If an audit whistleblower is promised protection against explicit retaliation tactics, will there still be consequences in other ways? Yeah, and it’s a whopper of a catch-22.
A new study, Whistleblowing in Audit Firms: Do Explicit Protections From Retaliation Activate Implicit Threats of Reprisal? published in the spring issue of the American Accounting Association’s Behavioral Research in Accounting, indicates that vows of whistleblower protection may actually make auditors less likely to report wrongdoing.
“A primary reason for this finding is the fact that individuals are fearful that they will suffer workplace retaliation as a consequence of reporting observed misconduct,” the study states. “Indeed, there are numerous well-publicized examples of lives and careers that have been irreparably damaged as a result of whistleblower retaliation.”
Still, hotlines are especially valued in audit firms because auditors are generally viewed as seeing the wrongdoing first, the study states. And that has led to increasing use of hotlines.
Obviously, there’s a disconnect: There’s a growing use of whistleblower hotlines, but employees hesitate to dial in. The problem may lie in the very whistleblower hotline policies themselves, the study states.
The policies often include detailed protections from specific types of retaliation: harassment, job loss, promotion loss, or financial issues. Indeed, the Association of Certified Fraud Examiners recommended in its 2012 report a description of specific protections to professionals.
Thing is, it freaks out would-be whistleblowers who, in this study, are junior auditors. Researchers found that the descriptions of explicit protections in the hotline policies actually increased the perception of whistleblower risk. And, so, they were less likely to report wrongdoing.
Consider the impact of the following two statements presented to the study’s 68 participants:
The hotline is “a method for reporting conduct that may be unethical, illegal, or improper. All responses are kept anonymous.”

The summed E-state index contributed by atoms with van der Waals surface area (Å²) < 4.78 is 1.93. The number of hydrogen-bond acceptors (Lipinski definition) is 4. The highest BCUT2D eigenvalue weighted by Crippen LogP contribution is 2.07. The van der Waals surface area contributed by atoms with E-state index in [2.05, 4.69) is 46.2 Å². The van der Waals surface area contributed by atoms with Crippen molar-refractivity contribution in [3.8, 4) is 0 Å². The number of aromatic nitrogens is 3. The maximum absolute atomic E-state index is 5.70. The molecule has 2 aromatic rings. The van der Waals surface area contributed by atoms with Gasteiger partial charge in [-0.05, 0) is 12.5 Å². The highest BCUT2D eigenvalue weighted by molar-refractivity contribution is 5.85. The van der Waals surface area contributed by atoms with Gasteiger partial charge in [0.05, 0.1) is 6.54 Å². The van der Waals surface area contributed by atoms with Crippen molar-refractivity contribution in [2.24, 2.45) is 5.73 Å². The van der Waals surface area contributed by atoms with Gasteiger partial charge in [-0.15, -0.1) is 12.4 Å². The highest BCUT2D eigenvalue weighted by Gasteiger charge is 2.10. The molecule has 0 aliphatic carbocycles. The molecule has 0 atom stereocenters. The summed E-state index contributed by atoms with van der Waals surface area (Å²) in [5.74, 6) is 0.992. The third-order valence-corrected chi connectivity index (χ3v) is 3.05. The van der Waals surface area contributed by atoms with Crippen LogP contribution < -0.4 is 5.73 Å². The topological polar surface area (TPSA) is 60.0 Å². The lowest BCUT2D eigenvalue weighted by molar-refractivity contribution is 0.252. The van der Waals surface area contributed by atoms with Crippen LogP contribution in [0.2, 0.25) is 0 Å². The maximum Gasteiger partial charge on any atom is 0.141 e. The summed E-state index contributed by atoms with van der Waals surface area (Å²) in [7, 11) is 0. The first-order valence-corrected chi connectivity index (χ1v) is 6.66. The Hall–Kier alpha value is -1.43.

The hotline is “a method for reporting conduct that may be unethical, illegal, or improper. All responses are kept anonymous. Individuals who make such a report shall not be subject to intimidation or retaliation. This includes threatening behavior, harassment, loss of job or promotion, or any other professional, personal, or financial form of retaliation both now and in the future. If you believe that you are being retaliated against, you should report such conduct immediately to your direct supervisor or to the human resources department.”
The finding: When explicit forms of retaliation were described in the second statement, participants indicated a greater job risk.
What to do? The study’s authors – professors James Wainberg of Florida Atlantic University and Stephen Perreault of Providence College – offer the following advice:
Minimize the impression of retaliation risk when crafting hotline policies. Rather than describing explicit retaliation protections (such as from job loss), describe the company’s commitment to good corporate governance and ethical behavior.
Publicize successful whistleblowing, which helps drive home the anti-retaliation point.
Go ahead and indicate that retaliation is forbidden. Just keep in mind that explicit descriptions of the types of retaliation can backfire.
Terry Sheridan is an award-winning journalist who has covered real estate, mortgage finance, health care, insurance, personal finance, and accounting and taxation issues for newspapers, magazines, and websites. A Chicago native and former South Florida resident, she now lives in New England.